Sometimes, paid technology may be better than free

By Mark Barnes
November 12th, 2013

Sometimes, paying for technology might be better than using a free product

technology-paid-freeI am fortunate to speak to educators across the U.S. about student-centered learning and technology integration. It’s thrilling to see a teacher’s eyes light up when I share a powerful, free web tool. After all, what could be better than amazing technology that students love and that costs nothing to use?

The answer to this question, sometimes, is a web tool that comes with a fee. This may seem like a contradiction, but as much as I love free technology, what I hate is using an amazing free website or application, only to see it completely change later and move to an expensive fee-based model.

Educators can connect and follow the conversation on Twitter with the hashtag #eSNBestPractices.

(Next page: Why it might be better to choose a fee-based technology)

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7 Responses to “Sometimes, paid technology may be better than free”

November 14, 2013

So, please provide a few examples where free went paid without warning, knowledge or after vetting the tool. I’m curious. It’s the same people have made against Google Apps in the past.

November 14, 2013

I’d have to disagree. Could you provide some examples? More to the point, there is nothing presented that suggests that a fee based service will or has never increased its fees. As always, careful consideration of contract terms should be engaged in prior to acceptance.

    December 14, 2013

    See my reply to Jimohagan above. There are many more platforms that started free and then went paid. Ning is another that comes to mind. Glogster, Voki and VoiceThread are all freemium products. Some sites simply go out of business, so you are right, careful consideration is important. Contract terms are not relevant, because web hosts won’t provide a contract that states that they will never add a fee.

November 22, 2013

I can provide an example for you guys: Museumbox.

This is a “virtual museum” activity (hosted in the UK) that has been around for many years. I had used it in the past and was planning to use it again; I got everything all set up at the beginning of the school year, only to return after winter break and see “This resource will be chargeable on a per-school basis from 14th January 2013.” The cost isn’t even reasonable, especially considering the very basic and limited site functionality which you can obtain in other ways.

Oh well, there goes that idea. But it also wasted a lot of our time and energy in the process.

Around the same time, I was also planning to use a free online cloud-based media production tool (audio and video); I forget the name, but it was brand new and looked very promising. I returned back to the site to create some tutorials for how to use it… and it no longer existed. It said “The online service is no longer available. You can still access our tools, by buying the app from iTunes.” I don’t use iPads, and the main incentive for using the tool was because it was free. Well, another one bites the dust…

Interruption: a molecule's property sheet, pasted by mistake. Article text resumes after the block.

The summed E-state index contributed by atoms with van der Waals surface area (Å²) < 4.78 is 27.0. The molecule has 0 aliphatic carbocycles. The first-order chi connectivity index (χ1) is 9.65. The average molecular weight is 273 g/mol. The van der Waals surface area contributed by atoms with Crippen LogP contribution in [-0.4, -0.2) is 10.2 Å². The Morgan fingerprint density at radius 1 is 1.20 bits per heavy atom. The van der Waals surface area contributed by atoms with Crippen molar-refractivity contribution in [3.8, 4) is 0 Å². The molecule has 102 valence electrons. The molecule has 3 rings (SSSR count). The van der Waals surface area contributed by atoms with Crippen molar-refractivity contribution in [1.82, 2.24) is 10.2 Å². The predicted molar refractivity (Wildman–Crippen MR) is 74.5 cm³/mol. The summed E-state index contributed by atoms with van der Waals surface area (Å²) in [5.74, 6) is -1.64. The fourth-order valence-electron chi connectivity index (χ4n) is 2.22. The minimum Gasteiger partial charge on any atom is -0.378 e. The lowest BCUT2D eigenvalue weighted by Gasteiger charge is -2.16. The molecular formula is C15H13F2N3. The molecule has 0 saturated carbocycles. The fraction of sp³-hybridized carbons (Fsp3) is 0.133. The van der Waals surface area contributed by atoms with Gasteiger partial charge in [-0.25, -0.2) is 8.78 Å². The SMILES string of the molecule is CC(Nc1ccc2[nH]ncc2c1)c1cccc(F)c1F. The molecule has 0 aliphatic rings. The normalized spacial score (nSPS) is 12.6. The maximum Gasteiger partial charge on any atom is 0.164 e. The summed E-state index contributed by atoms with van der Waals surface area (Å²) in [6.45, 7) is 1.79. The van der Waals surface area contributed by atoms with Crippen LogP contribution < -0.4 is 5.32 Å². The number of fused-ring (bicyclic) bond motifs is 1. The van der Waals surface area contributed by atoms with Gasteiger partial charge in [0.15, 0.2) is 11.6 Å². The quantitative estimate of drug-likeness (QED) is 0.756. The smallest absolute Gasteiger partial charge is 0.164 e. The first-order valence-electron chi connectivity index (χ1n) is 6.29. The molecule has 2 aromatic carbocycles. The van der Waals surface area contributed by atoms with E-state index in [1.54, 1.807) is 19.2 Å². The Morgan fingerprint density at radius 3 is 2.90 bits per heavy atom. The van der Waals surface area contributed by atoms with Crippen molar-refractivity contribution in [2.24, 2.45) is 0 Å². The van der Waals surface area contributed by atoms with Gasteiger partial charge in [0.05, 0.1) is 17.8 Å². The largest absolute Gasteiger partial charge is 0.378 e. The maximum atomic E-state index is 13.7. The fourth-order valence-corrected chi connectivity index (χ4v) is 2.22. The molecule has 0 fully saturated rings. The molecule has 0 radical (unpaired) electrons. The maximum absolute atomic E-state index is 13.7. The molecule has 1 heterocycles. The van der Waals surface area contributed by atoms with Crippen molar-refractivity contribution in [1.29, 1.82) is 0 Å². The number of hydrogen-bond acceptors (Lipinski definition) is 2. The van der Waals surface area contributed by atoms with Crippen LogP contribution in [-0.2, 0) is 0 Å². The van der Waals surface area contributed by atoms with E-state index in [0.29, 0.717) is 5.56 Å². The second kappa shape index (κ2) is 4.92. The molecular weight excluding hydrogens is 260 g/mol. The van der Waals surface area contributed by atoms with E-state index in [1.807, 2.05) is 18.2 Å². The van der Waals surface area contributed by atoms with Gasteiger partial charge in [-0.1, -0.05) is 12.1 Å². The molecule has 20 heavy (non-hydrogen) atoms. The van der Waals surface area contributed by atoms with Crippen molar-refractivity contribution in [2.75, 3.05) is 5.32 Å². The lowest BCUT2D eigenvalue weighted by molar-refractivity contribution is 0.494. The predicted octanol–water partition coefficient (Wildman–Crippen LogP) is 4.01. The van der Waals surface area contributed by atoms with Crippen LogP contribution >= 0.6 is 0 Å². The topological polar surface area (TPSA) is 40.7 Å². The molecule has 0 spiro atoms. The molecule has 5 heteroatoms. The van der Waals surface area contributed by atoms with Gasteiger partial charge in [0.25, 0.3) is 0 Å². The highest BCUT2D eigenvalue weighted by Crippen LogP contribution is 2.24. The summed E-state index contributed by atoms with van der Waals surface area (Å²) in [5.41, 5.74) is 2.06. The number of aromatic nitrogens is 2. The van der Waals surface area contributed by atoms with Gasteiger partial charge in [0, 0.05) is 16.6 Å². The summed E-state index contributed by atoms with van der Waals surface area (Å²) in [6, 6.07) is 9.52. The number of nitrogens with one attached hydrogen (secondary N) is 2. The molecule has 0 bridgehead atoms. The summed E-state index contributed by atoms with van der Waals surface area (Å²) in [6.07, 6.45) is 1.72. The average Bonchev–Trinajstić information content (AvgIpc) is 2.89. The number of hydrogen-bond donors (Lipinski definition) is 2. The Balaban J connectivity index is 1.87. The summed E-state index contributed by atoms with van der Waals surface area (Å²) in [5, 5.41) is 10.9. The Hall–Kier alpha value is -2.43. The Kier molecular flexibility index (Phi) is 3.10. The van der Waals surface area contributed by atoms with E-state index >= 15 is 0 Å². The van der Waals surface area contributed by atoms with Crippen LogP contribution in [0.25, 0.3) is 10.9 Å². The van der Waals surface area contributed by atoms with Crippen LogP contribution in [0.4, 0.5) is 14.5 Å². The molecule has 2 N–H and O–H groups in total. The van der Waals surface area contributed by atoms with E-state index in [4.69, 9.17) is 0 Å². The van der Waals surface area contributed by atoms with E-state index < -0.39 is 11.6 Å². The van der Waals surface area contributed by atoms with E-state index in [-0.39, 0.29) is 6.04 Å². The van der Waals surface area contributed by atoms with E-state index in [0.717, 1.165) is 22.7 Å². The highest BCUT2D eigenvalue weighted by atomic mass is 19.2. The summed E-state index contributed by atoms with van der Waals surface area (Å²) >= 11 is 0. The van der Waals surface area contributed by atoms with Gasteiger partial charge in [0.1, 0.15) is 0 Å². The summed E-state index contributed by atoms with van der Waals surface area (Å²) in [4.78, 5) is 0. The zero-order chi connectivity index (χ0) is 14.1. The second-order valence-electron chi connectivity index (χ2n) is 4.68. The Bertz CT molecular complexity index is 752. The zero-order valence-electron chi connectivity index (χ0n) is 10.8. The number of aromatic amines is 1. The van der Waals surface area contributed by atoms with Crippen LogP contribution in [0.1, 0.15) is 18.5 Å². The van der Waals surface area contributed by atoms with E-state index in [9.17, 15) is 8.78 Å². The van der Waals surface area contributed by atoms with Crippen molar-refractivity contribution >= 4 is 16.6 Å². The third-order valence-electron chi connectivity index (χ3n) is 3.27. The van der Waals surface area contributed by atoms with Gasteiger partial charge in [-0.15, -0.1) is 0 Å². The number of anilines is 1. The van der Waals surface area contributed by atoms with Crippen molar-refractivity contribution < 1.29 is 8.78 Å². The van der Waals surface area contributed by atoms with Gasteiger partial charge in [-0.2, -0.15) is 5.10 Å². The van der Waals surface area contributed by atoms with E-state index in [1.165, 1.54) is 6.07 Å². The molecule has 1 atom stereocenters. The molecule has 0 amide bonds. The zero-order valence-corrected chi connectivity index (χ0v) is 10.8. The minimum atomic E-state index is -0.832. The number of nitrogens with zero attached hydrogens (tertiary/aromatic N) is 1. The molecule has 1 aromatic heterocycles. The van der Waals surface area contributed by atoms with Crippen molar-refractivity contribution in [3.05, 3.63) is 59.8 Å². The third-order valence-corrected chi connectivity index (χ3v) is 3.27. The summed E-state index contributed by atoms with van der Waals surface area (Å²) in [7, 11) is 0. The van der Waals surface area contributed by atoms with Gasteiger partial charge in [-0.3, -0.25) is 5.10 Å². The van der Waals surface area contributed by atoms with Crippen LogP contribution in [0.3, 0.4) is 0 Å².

Going cloud-based and going free can, in fact, cause MAJOR headaches.

    December 14, 2013

    You make excellent points. It’s especially frustrating to plan on using something, only to see it shut down. If you want media production, I’d recommend iMovie, which is not cloud-based, but is a solid, free product. For really simple movie production, try Animoto, which has a low-end free version and a very reasonable pay platform.

November 27, 2013

I get the concern with a “bait and switch” approach to software. I am a managing partner of an online resource that has been seven years in development….I won’t mention the name as your readers will consider this post as an advertisement….As a provider, I believe we all share a naive approach that what we develop will ultimately be forward thinking, practical, and eventually, yes, profitable. “Free” is unsustainable. Plain and simple. As a developer you learn very quickly the true costs of software are NOT the actual developmental costs…rather, it is the support costs that literally eat you alive. What you originally thought was going to occur after introduction, simply does not. Software, to be effective, organically grows into something else. It morphs into something else and is extremely expensive to change and support. So…the “bait and switch” becomes a natural evolution of a products life cycle and, therefore, costs a great deal more than originally thought possible….in all fairness….what would YOU do, faced with this simple fact? Either price the product at its true cost that allows for support and growth, or close up shop? Yes I want you to use my software, and yes I expect users to share in my costs. Fortunately, we are good listeners and tester and the product we are creating IS that good…we simply cannot give it away for “Free” any more than educators are willing to work for “Free”. Gouging is another story. There are those companies that gouge their users and, hopefully, they won’t be around for very long.

    December 15, 2013

    Scott, you make a logical argument for the development side of things. As I suggest in my article, I’m fine with paid platforms. I do expect anything that is designed for education to be reasonable in price. Plus, when something has been free for a long time, I want some warning when the paid version, or upgrade, is coming. Having it appear in my dashboard one day is unacceptable. Thanks for offering this perspective.